OXIS Energy Lithium-Sulfur Batteries To Be Produced In Brazil

FEB 16 2019 BY MARK KANE 23

OXIS Energy attracted $60 million investment to build small production facility

OXIS Energy is progressing on the way to commercialize its  lithium-sulfur (Li-S) battery, which already offers energy density of more than 400 Wh/kg and by the end of 2019 are expected to improve to 500 Wh/kg.

The company signed contract with CODEMGE PARTICIPACOES SA, a public company incorporated in the city of Belo Horizonte in the state of Minas Gerais, Brazil to establish lithium-sulfur cells plant.

The facility will be managed by OXIS Energy Brazil Holdings, and according to press release, production capacity to be 2 million cells per year in 2022 (first phase) with further expansion plan to 5 million cells.

“CODEMGE’s US$60m investment will go towards the building of the plant in Belo Horizonte with Phase 1 having a cell capacity of 2 million cells per annum. Collaborating with Siemens Digital Factory, among others, the aim is to design a plant that will produce around 5m cells by the mid 2020s.  OXIS expects to complete Phase 1 in 2022.

The OXIS Li-S cells will be developed, designed and produced to meet the demands of three sectors – aviation, defence and electric vehicles such as buses, trucks and light commercial vehicles, reflecting the clients currently in partnership with OXIS.

This round of funding is in addition to the £6.3 million investment from the Brazilian private equity fund Aerotec completed in 2018.”

We guess that the 2 million cells will translate to no more than 100 MWh, which is equivalent to 1,000 Tesla Model S with 100 kWh packs. At relatively low scale, few years from now, it seems that the promise of lithium-sulfur batteries for electric cars are misty. Lack of investments from car manufacturers indicates that Li-S are not suitable for cars, despite high energy density. Whether it’s because the price per kWh, too short cycle-life or too low power output?

Those high-energy cells will be probably used mostly in aviation we believe – drones, light electric aircrafts, High Altitude Pseudo Satellite (HAPS) and Vertical Take Off and Landing (eVTOL) aircrafts.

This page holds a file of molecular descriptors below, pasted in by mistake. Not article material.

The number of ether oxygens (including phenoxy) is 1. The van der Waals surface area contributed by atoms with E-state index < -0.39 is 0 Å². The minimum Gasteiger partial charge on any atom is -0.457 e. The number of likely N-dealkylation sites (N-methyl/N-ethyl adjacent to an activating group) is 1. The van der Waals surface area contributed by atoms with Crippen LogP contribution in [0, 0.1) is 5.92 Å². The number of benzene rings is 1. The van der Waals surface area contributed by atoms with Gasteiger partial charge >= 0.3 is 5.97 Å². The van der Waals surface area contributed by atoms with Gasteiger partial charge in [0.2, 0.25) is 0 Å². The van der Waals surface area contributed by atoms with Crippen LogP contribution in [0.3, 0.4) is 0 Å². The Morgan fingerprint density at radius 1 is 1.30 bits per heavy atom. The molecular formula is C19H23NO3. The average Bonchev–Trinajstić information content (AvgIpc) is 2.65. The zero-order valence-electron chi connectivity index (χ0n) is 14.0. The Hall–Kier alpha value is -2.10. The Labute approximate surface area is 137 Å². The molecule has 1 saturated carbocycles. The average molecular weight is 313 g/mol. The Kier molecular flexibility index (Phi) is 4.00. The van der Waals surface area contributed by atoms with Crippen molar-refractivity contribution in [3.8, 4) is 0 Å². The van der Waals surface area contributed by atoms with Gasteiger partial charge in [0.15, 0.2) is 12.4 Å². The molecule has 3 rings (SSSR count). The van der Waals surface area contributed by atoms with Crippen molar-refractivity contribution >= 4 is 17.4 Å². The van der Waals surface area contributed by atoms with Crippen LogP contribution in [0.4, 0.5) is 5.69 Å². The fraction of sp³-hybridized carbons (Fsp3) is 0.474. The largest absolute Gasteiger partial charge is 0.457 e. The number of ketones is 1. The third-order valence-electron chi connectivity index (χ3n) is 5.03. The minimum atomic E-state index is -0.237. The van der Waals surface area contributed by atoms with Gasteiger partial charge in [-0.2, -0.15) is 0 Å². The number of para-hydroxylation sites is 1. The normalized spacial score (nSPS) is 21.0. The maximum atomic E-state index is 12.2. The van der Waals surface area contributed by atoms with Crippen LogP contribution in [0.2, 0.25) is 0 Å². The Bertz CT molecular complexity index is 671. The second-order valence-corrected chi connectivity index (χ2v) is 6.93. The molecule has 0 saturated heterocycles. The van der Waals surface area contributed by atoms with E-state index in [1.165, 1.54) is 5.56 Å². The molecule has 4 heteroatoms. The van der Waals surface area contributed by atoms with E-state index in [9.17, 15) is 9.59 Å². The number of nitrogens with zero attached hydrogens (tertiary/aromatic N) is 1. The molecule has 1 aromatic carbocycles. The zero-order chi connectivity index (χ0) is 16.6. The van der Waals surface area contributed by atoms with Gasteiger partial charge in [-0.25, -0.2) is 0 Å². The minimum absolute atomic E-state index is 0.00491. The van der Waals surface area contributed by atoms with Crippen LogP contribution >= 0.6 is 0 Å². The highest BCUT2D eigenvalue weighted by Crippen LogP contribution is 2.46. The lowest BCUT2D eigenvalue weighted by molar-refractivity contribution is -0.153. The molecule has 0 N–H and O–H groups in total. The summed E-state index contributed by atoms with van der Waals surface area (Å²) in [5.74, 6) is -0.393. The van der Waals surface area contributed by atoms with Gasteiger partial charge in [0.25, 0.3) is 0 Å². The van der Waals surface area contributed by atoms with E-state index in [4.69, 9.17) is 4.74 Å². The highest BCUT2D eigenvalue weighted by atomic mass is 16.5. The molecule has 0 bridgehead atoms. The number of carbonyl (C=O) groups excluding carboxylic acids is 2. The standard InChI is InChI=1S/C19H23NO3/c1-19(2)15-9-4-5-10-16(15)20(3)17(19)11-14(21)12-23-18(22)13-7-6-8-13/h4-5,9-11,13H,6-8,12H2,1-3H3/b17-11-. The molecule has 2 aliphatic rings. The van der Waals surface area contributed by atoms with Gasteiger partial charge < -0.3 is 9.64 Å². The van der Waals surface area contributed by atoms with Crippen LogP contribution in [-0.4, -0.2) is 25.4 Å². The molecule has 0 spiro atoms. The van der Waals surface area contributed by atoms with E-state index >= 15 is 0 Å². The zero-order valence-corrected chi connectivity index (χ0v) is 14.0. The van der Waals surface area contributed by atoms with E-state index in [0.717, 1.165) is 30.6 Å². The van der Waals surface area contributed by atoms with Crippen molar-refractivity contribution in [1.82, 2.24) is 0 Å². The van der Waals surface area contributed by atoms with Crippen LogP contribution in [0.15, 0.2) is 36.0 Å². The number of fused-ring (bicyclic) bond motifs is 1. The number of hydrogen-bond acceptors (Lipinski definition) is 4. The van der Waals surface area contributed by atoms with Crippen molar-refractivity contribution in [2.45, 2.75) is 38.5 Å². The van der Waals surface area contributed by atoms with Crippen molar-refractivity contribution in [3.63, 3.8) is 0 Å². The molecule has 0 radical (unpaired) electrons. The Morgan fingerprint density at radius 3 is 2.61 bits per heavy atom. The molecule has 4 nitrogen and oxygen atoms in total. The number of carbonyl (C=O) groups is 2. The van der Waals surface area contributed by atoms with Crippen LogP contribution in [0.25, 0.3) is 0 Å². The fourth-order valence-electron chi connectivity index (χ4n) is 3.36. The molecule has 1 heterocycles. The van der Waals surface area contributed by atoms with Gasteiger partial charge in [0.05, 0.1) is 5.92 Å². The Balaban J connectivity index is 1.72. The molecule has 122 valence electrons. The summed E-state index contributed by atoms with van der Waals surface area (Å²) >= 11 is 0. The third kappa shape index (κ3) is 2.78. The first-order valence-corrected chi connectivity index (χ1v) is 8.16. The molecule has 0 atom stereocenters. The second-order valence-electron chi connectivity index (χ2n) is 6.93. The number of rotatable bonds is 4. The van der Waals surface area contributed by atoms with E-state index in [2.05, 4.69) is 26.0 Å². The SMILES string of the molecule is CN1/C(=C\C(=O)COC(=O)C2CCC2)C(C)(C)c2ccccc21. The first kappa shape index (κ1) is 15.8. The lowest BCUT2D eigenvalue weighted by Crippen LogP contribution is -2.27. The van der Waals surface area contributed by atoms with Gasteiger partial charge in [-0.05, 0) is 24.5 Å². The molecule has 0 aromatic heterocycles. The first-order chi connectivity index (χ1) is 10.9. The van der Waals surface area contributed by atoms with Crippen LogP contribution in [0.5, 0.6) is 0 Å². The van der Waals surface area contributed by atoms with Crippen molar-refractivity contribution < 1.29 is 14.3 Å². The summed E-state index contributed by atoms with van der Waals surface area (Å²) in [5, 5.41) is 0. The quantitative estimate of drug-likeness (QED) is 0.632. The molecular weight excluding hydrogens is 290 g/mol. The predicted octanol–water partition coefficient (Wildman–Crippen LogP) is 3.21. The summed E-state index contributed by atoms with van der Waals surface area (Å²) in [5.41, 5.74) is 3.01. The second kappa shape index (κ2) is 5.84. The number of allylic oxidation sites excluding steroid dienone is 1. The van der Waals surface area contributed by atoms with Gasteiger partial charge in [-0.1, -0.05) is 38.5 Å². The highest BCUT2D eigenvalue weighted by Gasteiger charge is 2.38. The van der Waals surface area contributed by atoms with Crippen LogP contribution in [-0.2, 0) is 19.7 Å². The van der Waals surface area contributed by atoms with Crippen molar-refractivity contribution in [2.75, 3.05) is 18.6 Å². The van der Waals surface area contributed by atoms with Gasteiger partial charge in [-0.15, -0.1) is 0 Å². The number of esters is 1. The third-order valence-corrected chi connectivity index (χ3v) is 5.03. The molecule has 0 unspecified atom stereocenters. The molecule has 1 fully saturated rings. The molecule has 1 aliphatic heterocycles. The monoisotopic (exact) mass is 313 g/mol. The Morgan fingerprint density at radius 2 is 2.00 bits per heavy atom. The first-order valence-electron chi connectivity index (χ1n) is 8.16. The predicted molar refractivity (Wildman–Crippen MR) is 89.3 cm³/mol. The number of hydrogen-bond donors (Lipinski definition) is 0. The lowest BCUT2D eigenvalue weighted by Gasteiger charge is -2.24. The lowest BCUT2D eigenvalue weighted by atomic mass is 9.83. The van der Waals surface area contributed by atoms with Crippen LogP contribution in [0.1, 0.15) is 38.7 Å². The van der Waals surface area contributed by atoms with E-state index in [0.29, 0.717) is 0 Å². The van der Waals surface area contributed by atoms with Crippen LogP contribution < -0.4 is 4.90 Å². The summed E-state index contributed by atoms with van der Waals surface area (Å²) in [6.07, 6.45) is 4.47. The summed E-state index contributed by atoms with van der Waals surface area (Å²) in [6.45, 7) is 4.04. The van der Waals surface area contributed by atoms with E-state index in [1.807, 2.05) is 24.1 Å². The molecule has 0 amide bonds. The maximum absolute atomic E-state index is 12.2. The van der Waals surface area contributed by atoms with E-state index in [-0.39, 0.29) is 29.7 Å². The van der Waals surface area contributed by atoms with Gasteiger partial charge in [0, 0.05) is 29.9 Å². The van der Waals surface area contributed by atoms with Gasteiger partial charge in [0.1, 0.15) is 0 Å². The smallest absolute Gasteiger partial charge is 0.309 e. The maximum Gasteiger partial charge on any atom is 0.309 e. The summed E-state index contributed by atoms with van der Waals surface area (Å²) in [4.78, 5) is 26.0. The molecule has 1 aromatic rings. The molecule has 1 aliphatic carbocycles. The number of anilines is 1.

Huw Hampson-Jones, CEO OXIS Energy said:

“The decision made by CODEMGE to invest alongside OXIS to develop and build the first ever Lithium Sulfur cell technology manufacturing plant is of great significance to the widespread adoption of pure electric vehicles for worldwide consumption. It also displays the foresight of the State Government of Minas Gerais in moving away from its dependency on North American or Asian cell manufacturing capabilities. Brazil will emerge as being a major future supplier of re-chargeable lithium batteries, whilst at the same time exploiting its natural mineral reserves of lithium in the state of Minas Gerais.”

According to Marco Antonio Castello Branco, CEO of CODEMGE:

“This collaboration with OXIS Energy illustrates the diversification of the Minas Gerais industrial structure. Its entry into the high technology sector will increase its scientific and business relationships with the UK. The lithium  sulfur cell plant represents a strategic downstream integration of CODEMGE’s engagement in lithium mining and chemicals production.”

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23 Comments on "OXIS Energy Lithium-Sulfur Batteries To Be Produced In Brazil"

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I have been peeking at LiS news time by time, for a few years now! This sounds like another good start, down a long road to commercial production, even if relatively modest Volume, at the start!

If it has stabilized energy, the Professional Drone Market could be a good commercial play for users! Also, emerging Electric Personal Drones and eSTOL Electric Aircraft.

As they demonstrate this new Chemistry, and grow Production, Electric Vehicles may also become uses of it, too! Maybe by 2022-2025?

I was also interested in it, but today i realize it won’t change much for EVs. The current technology has proven to be good enough, and now what is important is durability and price. For flying, it’s a totally different story.

** The current technology has proven to be good enough, and now what is important is durability and price. **

And also size, weight, and – as anyone who has anything to do with EV’s would know – the cold weather performance and the charging speed 🙂

Their brochure lists some car makers as customers: Daimler, Porsche, Nissan, Renault.

Also of interest is that the nominal cell voltage is 2.1V, much lower than the normal 3.6V for lithium-ion. That would require significantly more cells in series to achieve the 400V pack voltage we are accustomed to.

And last time I checked their specs they had really low volumetric energy density which will be a challenge in packaging even though they have a high gravametric density.

Just looked on their site. They are claiming 300 Wh/L. Tesla/Panasonic 2170 cells are over 700 Wh/L.

There is a data sheet for two of their cells:
The high power cell has energy density of 300Wh/kg and can discharge at up to 6C, but the cycle life is only 200 at 80% DoD. Also the operating temperature is a disappointing 0°C to 30°C.

Thankyou for the link, should have been included in the article.